United States District Court, D. Massachusetts
HARVEY BERAM, as Administrator of the Estate of Sandy Beram, Plaintiff,
CEACO, INC.; CAROL J. GLAZER; and CYNTHIA A. BASQUE, Defendants.
MEMORANDUM AND ORDER
B. Saris Chief United States District Judge.
Beram,  a puzzle inventor, brought this suit
against Ceaco, Inc. (“Ceaco”), its President,
Carol Glazer, and its CFO, Cynthia Basque, alleging that they
failed to make contractually required royalty payments on
puzzle product designs.
the complaint is time-barred, and other claims are without
merit. Further, Glazer and Basque are not personally liable
for the contract claims. Ceaco's motion to dismiss
(Docket No. 11) is ALLOWED in part and
DENIED in part. Glazer and Basque's motion to
dismiss (Docket No. 13) is ALLOWED in part and
DENIED in part.
purposes of the motion to dismiss, the facts are taken as
alleged in the complaint. In re Loestrin 24 Fe Antitrust
Litig., 814 F.3d 538, 545 (1st Cir. 2016). The contract
between Beram and Ceaco, which is attached to the complaint,
is also considered because it is incorporated by reference in
the complaint and central to Beram's claim.
Giragosian v. Ryan, 547 F.3d 59, 65 (1st Cir. 2008).
Beram was a puzzle inventor. On November 2, 1993, she and
Ceaco entered into a contract by which Ceaco licensed several
of Beram's puzzles for manufacture and sale. The covered
products were listed in Schedule 1 of the contract, which
initially referenced two puzzle designs: “Fuzzy
Grip” and “Search for Small Stuff.”
Additional puzzle designs were added to Schedule 1 in
subsequent amendments, for a total of fourteen licensed
puzzle designs. One of those additional puzzle designs was
“Puzzle Stix, ” which was added to Schedule 1 on
September 3, 1999.
contract contained the following provision regarding royalty
3. Royalties and Other Payments. Subject to the terms and
conditions of this Agreement, CEACO, Inc. agrees to pay to
Sandy Beram, for each type of Merchandise, the Merchandise
Royalty Rate applicable to such Merchandise multiplied by the
Selling Price (as defined below) for each item of such
Merchandise sold in the Territory by CEACO Inc. and all
sublicensees (“Royalty Payments”). As used in
this Agreement, (i) the “Selling Price” shall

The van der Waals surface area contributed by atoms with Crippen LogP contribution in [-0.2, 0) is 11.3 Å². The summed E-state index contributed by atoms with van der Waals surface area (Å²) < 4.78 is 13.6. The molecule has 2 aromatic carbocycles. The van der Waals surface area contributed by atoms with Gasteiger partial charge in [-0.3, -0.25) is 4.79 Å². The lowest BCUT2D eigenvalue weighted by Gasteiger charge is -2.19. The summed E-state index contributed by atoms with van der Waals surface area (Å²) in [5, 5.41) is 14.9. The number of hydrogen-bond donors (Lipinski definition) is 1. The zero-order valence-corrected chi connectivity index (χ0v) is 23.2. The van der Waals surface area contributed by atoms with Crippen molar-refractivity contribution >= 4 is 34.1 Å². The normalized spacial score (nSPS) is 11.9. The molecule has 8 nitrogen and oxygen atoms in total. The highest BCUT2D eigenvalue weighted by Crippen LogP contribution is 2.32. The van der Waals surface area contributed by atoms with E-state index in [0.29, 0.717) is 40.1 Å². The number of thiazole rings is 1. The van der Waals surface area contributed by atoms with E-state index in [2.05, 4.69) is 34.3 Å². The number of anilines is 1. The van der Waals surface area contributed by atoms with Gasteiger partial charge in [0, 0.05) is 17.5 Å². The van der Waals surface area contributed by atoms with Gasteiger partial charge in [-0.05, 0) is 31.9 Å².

mean the greater of (1) the actual sales price for such item
if sold on a wholesale basis, and (2) if the item is sold
other than on a wholesale basis, (x) the actual sales price
less (y) returns, reasonable and customary discounts, sales
tax, freight and insurance; and (ii) any product
incorporating an Item will be considered Merchandise for
purposes of this Agreement, and any product will be deemed to
incorporate an Item when it is based in whole or in part on
the Item or any part thereof. Sales shall be deemed to have
been made when invoiced or shipped, whichever occurs first.
1 provided the royalty rates for each of the puzzle designs.
section 5 of the contract, Ceaco agreed to provide Beram with
quarterly reports listing selling prices, gross sales,
merchandise royalty rates, and royalty payments for her
section 16 of the contract, the effective term of the
contract is one hundred years following the death of Sandy
Beram, unless the contract is terminated earlier. The
contract provided for three early termination scenarios.
First, if a party breaches the agreement, the nonbreaching
party may terminate the agreement if the breaching party does
not cure the breach upon notice. Second, Beram may terminate
the contract if aggregate royalty payments for four
consecutive quarters are less than the “minimum annual
royalty payment” amounts set forth for each product in
Schedule 1. Third, the contract may automatically terminate
upon certain conditions not present here.
alleges that the defendants have long failed to submit
payment reports or to pay total royalties, including
purportedly required minimum royalty payments. Beram also
alleges that Ceaco “fraudulently concealed” its
books and records relating to sales and royalties. Beram
further alleges that “[i]n or about the 2000's,
” Ceaco began to reduce and ultimately eliminate the
royalty payments. Upon inquiry, Glazer told Beram that sales
of her puzzles were being ended.
also alleges that between 2011 and 2015, Ceaco sold a product
named “Puzzlestix” that Ceaco attributed to a
different inventor. Beram did not receive royalty payments
for sales of this product.
filed the complaint on March 23, 2016, listing fourteen
causes of action:
(1) Copyright infringement by Ceaco and Glazer,
(2) Trademark infringement by Ceaco and Glazer,
(3) Breach of contract by all defendants,
(4) Breach of implied covenant of good faith and fair
dealing by all defendants,
(5) Promissory estoppel/detrimental reliance by all
(6) Unjust enrichment by Ceaco and Glazer,
(7) Conversion by Ceaco and Glazer,
(8) Misappropriation by Ceaco and ...